Ben Harper and Charlie Musselwhite bring blues history to the Palace

Charlie Musselwhite and Ben Harper

Charlie Musselwhite and Ben Harper Dan Monick

The ghosts of vaudeville still inhabit the walls of the 100-year-old Palace Theatre in St. Paul. Inject some legit blues to the house, with pain and honesty, and the spirits are bound to dance.

Singer/guitarist Ben Harper brought the fire last night, but it was harmonica-slinger Charlie Musselwhite who brought the history to their blues.

With instruments bathed in shades of violet and orange, Harper and Musselwhite came onstage together, and launched “You Found Another Lover (I Lost Another Friend)” with wounded vocals and wrapped in plaintive harmonica.

The band then joined them, readied themselves, and Harper threw a curveball. He and Musselwhite played “Trust You to Dig My Grave” as a duo as the band left the stage. No amplification at all was used for the song. There was a lot of “shushing” in the audience.

After a spectral “Nothing at All” featuring Harper at the piano, the band joined in earnest with the ominous “I Ride at Dawn.” An early highlight, the song was a journey with dramatic hits, and played on a blood-red stage.

The full band sound really hit its stride on the Musselwhite sung “The Blues Overtook Me” and the classic blues shuffle “I’m In I’m Out and I’m Gone,” during which Harper got the audience to sing along with the line “careful talking to yourself, ‘cause you just may be listening.”

Harper reminded the crowd to “tip your bartenders” while beginning “The Bottle Wins Again”. The song smelled of a Southern swamp and the truth as Musselwhite’s harmonica danced in the foreground.

His harp-playing throughout the evening added texture and an almost vocal quality to the songs, while Harper’s slide guitar was just as dirty and gruff as the songs required.

The subtly funky bassline of “Get Up!” really got the band communing with the spirits of blues, magic, and theater. Afterward, Harper remarked, “There is no other venue in St. Paul, in Minneapolis, is there? This is it.” He called the Palace his new favorite place to play in the Midwest.

(The venue should now enjoy the benefits of the “Harper bump.”)

Harper then made “a very special dedication to the soon to be next ex-president” as he opened up the throttle on “I Don’t Believe a Word You Say,” a rock-hard song for rock-hard times.

Musselwhite again took the mic for “I’m Going Home,” and he led the crowd through the song’s killer tempo changes.

When the time came for band introductions, Musselwhite described Harper as,“my friend, my North Star, Ben Harper.” Harper returned the favor by telling a story about visiting the Jimi Hendrix museum in London, which houses Hendrix’s own personal record collection, including Musselwhite’s own 1967 album Stand Back.

If you’re cool enough for Hendrix to have listened to….

“Found the One” was straight up garage boogie, and it was glorious to behold. A drum breakdown in the middle of the song quickly escalated into a full-fledged solo

, which took the wind out of the performance of a song that had initially been a tight little number. The crowd ate up the showmanship, though, and Harper came back to the mic to bring the congregation to order.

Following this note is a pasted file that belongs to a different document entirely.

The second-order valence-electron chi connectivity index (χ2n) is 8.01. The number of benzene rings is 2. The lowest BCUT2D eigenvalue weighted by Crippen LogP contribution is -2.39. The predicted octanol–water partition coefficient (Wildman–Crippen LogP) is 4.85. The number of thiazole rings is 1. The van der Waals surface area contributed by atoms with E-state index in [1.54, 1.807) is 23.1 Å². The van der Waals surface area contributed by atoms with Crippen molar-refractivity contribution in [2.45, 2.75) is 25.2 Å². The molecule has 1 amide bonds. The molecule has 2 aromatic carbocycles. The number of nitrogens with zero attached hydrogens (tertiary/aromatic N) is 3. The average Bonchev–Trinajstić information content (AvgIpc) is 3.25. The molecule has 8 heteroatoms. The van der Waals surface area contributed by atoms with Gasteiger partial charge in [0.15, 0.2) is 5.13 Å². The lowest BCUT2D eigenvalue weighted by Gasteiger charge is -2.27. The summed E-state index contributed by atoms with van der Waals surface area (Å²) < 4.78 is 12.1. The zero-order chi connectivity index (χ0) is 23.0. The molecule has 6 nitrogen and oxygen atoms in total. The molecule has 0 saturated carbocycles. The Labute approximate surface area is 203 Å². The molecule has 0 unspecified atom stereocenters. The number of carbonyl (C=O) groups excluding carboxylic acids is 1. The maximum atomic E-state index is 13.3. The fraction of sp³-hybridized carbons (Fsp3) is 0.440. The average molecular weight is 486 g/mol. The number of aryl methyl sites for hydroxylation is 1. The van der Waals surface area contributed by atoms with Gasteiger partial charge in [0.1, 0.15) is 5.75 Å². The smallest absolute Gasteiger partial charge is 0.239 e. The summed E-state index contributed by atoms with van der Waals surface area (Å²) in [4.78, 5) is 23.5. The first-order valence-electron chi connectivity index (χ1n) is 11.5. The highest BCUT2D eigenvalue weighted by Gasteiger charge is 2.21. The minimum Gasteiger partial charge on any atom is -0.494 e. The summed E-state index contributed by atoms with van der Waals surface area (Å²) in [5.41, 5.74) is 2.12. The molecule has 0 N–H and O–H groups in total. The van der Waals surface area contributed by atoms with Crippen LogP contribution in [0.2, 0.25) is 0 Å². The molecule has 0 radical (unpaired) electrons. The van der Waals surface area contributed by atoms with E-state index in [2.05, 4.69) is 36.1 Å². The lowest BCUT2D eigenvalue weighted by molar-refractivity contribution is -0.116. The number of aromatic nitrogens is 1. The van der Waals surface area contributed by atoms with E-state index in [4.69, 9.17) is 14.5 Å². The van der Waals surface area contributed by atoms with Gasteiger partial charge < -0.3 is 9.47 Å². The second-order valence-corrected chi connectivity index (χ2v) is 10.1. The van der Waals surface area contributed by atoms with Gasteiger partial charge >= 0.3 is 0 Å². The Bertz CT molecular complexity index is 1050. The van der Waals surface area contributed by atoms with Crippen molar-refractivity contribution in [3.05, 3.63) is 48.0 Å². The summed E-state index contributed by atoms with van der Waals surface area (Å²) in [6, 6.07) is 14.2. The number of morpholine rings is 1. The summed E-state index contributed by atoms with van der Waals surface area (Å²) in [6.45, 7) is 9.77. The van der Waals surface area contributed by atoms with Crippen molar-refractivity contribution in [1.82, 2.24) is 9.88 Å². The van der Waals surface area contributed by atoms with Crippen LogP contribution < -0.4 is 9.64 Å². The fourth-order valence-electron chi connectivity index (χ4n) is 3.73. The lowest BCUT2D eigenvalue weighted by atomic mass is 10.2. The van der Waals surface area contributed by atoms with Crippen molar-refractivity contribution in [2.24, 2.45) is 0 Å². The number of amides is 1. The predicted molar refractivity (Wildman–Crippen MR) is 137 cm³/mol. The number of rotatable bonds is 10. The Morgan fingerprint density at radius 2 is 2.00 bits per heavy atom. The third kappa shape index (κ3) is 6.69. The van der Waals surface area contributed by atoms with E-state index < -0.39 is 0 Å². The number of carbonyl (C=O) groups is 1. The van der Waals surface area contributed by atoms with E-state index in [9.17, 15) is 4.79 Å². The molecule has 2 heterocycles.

“Who’s going to church Sunday?” Crowd responded with nervous chuckles, and some cheers. “Me, I guess. Of all the churches, mosques, temples, black folks have the most fun.”

Grabbing a tambourine from his drummer, he continued, “Jesus is in the tambourine. If you can’t play the tambourine, you might as well sit down, and put money on the collection plate or something.”

Harper proceeded to show the crowd how the instrument is played, gospel-style. He then mentioned how artists like Chuck Berry, Buddy Guy, and Odetta took that tambourine rhythm, and translated it to the guitar, prompting another demonstration.

The band joined in and took the audience to church with a scorching rendition of “Movin’ On”, ending the main set to thunderous applause.

Harper, Musselwhite, and friends returned for a strong three song encore that included the title track from the duo’s recent album, No Mercy in this Land. Musselwhite took the mic again for the insta-party “Long Legged Woman,” and they finished with a stormy version of “When the Levee Breaks.”

“Thank you for pressing play.” Harper continued, “Thank you for telling a friend. Thank you for being St. Paul.”

After Harper also thanked Heimie’s Haberdashery down the street for the hat he was wearing, the band left the stage, and séance was over. The ghosts settled down as the crowd filed out of the old theater into a glorious August night.


You Found Another Lover (I Lost Another Friend)
Trust You to Dig My Grave
Nothing at All
I Ride at Dawn
Don’t Look Twice
The Blues Overtook Me
I’m In I’m Out and I’m Gone
The Bottle Wins Again
Bad Habits
Get Up!
I Don’t Believe a Word You Say
I’m Going Home
When Love is Not Enough
She Got Kick
Found the One
Movin’ On


No Mercy in this Land
Long Legged Woman
When the Levee Breaks

The crowd : Big, enthusiastic, and chockablock with backwards baseball caps and bald spots.

Overheard in the crowd : “Was that Rivers Cuomo? The guy from Weezer. You know who I am talking ab… Wait. It isn’t him.”

Random notebook dump : Alex Lahey is playing at the Entry tonight, too? Dammit.